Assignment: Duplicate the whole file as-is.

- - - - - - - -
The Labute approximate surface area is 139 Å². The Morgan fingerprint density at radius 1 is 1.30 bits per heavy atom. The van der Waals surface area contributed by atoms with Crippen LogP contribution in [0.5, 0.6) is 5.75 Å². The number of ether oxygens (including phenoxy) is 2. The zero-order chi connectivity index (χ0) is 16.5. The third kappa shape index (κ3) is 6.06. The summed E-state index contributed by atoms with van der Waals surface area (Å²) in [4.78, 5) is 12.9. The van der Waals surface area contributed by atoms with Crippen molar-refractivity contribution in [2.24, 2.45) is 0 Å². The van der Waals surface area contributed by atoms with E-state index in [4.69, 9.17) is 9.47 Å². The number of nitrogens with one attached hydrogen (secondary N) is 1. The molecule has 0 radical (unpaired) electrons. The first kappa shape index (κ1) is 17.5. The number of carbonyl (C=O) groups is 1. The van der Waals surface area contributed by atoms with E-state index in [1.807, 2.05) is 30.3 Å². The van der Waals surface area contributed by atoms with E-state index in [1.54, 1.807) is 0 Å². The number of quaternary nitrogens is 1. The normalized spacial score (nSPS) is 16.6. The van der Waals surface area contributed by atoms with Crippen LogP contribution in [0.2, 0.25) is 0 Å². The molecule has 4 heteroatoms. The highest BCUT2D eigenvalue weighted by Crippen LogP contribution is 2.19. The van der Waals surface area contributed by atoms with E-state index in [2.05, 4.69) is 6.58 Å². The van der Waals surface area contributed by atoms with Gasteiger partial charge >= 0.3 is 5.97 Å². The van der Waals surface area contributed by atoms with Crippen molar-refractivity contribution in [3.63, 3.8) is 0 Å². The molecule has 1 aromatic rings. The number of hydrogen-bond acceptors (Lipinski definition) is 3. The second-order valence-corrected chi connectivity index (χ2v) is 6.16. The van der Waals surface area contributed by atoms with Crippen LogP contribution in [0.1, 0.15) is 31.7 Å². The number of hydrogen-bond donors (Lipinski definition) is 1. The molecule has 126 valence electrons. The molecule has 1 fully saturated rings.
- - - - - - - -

The Labute approximate surface area is 139 Å². The Morgan fingerprint density at radius 1 is 1.30 bits per heavy atom. The van der Waals surface area contributed by atoms with Crippen LogP contribution in [0.5, 0.6) is 5.75 Å². The number of ether oxygens (including phenoxy) is 2. The zero-order chi connectivity index (χ0) is 16.5. The third kappa shape index (κ3) is 6.06. The summed E-state index contributed by atoms with van der Waals surface area (Å²) in [4.78, 5) is 12.9. The van der Waals surface area contributed by atoms with Crippen molar-refractivity contribution in [2.24, 2.45) is 0 Å². The van der Waals surface area contributed by atoms with E-state index in [4.69, 9.17) is 9.47 Å². The number of nitrogens with one attached hydrogen (secondary N) is 1. The molecule has 0 radical (unpaired) electrons. The first kappa shape index (κ1) is 17.5. The number of carbonyl (C=O) groups is 1. The van der Waals surface area contributed by atoms with E-state index in [1.807, 2.05) is 30.3 Å². The van der Waals surface area contributed by atoms with E-state index in [1.54, 1.807) is 0 Å². The number of quaternary nitrogens is 1. The normalized spacial score (nSPS) is 16.6. The van der Waals surface area contributed by atoms with Crippen LogP contribution in [0.2, 0.25) is 0 Å². The molecule has 4 heteroatoms. The highest BCUT2D eigenvalue weighted by Crippen LogP contribution is 2.19. The van der Waals surface area contributed by atoms with E-state index in [2.05, 4.69) is 6.58 Å². The van der Waals surface area contributed by atoms with Gasteiger partial charge >= 0.3 is 5.97 Å². The van der Waals surface area contributed by atoms with Crippen molar-refractivity contribution in [3.63, 3.8) is 0 Å². The molecule has 1 aromatic rings. The number of hydrogen-bond acceptors (Lipinski definition) is 3. The second-order valence-corrected chi connectivity index (χ2v) is 6.16. The van der Waals surface area contributed by atoms with Crippen LogP contribution in [0.1, 0.15) is 31.7 Å². The number of hydrogen-bond donors (Lipinski definition) is 1. The molecule has 126 valence electrons. The molecule has 1 fully saturated rings.